By Kyle James  |  09-22-2017   News
Photo credit: Orange County Register

Residents of Orange County, California were started when an ominous TV broadcast interrupted the regular scheduled programming to predict the end of the world. Stacy Laflamme lives in Lake Forest and said she was watching the HGTV channel through Cox Communications when around 11:05 a.m. the emergency alert began flashing across her screen. Next there was an eerie voice delivering an even scarier message, "Realize this, extremely violent times will come."

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The garbled voice of a man boomed from residents TV speakers. Laflamme described the broadcast, "It almost sounded like Hitler talking. It sounded like a radio broadcast coming through the television." Cox cable customers weren't the only to receive the ominous message, Spectrum cable subscribers also got the alert. Another woman, Erin Mireles of Diamond Bar, was watching the Bravo channel through Spectrum's cable service when her show was also interrupted by the flashing warning. "I was definitely startled, ’cause the volume increased exponentially," Mireles said. "I wasn’t alarmed in the sense of thinking something was wrong, ’cause I assumed it was some sort of hack. My channel changed back to Bravo after a couple minutes." The strange message drew attention on social media, one person filmed the eerie broadcast and shared it online. A spokesman from Cox, Joe Camero, explained the strange broadcast as an error due to one or more radio stations conducting an emergency yest.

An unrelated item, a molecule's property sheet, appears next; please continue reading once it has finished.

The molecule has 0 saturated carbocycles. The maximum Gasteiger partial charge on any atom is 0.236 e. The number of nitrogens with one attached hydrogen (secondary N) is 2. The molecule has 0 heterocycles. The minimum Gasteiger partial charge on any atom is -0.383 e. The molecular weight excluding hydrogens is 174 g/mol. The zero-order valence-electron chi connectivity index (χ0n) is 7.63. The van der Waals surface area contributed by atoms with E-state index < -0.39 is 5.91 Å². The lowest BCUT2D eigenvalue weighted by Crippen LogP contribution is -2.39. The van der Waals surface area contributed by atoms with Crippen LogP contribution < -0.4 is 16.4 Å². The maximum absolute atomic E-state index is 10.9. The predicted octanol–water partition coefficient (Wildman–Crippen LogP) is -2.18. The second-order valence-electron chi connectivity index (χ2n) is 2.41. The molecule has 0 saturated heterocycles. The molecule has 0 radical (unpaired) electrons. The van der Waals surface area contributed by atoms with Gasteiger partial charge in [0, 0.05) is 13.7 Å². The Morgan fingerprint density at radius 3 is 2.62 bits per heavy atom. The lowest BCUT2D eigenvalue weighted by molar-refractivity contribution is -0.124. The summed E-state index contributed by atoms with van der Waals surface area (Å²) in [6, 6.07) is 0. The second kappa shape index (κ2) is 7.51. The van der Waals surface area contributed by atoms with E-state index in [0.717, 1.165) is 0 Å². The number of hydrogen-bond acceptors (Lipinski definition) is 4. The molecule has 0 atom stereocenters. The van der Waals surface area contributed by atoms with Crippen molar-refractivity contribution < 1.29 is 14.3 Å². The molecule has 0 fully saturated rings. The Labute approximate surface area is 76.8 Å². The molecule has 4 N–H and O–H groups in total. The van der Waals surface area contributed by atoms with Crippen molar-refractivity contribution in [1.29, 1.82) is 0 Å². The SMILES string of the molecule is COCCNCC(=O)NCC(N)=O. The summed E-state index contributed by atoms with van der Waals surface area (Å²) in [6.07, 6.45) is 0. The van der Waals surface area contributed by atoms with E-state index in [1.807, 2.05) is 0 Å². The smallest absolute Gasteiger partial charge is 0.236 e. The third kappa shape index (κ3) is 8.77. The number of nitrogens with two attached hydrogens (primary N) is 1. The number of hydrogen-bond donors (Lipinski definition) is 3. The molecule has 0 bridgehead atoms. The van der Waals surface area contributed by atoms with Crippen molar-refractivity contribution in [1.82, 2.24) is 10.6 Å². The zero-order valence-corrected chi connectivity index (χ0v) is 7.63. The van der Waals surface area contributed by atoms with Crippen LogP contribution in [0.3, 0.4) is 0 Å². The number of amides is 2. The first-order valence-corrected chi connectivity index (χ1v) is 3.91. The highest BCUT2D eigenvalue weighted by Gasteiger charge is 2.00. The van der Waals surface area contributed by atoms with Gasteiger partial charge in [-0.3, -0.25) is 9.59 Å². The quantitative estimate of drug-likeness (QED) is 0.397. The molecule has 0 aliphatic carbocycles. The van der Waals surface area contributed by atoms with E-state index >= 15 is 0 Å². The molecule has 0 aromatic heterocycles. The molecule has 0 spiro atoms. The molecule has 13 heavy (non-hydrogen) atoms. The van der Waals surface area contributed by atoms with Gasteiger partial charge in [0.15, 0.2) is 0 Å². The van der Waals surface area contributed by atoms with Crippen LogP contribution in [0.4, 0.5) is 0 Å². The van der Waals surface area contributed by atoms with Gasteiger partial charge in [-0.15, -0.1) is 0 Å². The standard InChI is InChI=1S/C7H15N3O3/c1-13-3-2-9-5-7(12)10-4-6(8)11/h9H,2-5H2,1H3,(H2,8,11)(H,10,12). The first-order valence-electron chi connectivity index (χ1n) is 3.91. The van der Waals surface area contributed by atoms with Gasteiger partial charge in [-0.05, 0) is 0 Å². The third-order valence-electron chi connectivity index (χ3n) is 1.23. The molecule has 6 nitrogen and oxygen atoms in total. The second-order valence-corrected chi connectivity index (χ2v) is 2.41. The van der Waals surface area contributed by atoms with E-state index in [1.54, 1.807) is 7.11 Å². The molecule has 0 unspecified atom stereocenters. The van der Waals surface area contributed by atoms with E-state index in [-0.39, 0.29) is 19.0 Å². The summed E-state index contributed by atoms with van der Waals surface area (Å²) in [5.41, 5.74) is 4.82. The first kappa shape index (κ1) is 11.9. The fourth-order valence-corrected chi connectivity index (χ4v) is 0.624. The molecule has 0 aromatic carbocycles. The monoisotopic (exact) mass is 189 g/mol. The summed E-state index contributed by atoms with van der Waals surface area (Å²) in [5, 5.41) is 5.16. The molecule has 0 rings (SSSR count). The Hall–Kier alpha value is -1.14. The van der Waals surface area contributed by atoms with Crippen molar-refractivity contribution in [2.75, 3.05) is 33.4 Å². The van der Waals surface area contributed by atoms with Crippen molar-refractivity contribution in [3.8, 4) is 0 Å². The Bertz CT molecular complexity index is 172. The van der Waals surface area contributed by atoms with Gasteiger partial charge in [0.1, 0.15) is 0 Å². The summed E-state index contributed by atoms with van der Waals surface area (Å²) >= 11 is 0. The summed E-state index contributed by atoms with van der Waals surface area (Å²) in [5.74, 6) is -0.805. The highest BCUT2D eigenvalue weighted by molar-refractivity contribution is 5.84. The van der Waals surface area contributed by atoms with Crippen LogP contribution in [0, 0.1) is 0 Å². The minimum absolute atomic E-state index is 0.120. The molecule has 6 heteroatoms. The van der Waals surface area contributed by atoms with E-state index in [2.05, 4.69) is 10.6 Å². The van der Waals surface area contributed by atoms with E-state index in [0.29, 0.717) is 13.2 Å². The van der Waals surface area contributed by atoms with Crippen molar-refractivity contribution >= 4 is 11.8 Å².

Camero said the cable systems sometimes pick up extra signals when it should have just been a normal emergency-broadcast test. Camero went on to say, "With these tests, an emergency tone is sent out to initiate the test. After the tone is transmitted, another tone is sent to end the message. It appears that the radio station (or stations) did not transmit the end tone to complete the test." That is when the broadcast picked up an audio feed that bled into the alert according to Camero. He reiterated, "We don’t want to alarm anyone with any false emergency alerts." Another spokesman, Dennis Johnson from Spectrum, said "We have confirmed that we were fed an incorrect audio file." It sure seems like an odd thing to broadcast 'accidentally' coinciding with an emergency alert.

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Source: http://www.ocregister.com/2017/09/21/end-of-world-prediction-interrupts-tv-broadcasts-in-orange-county/

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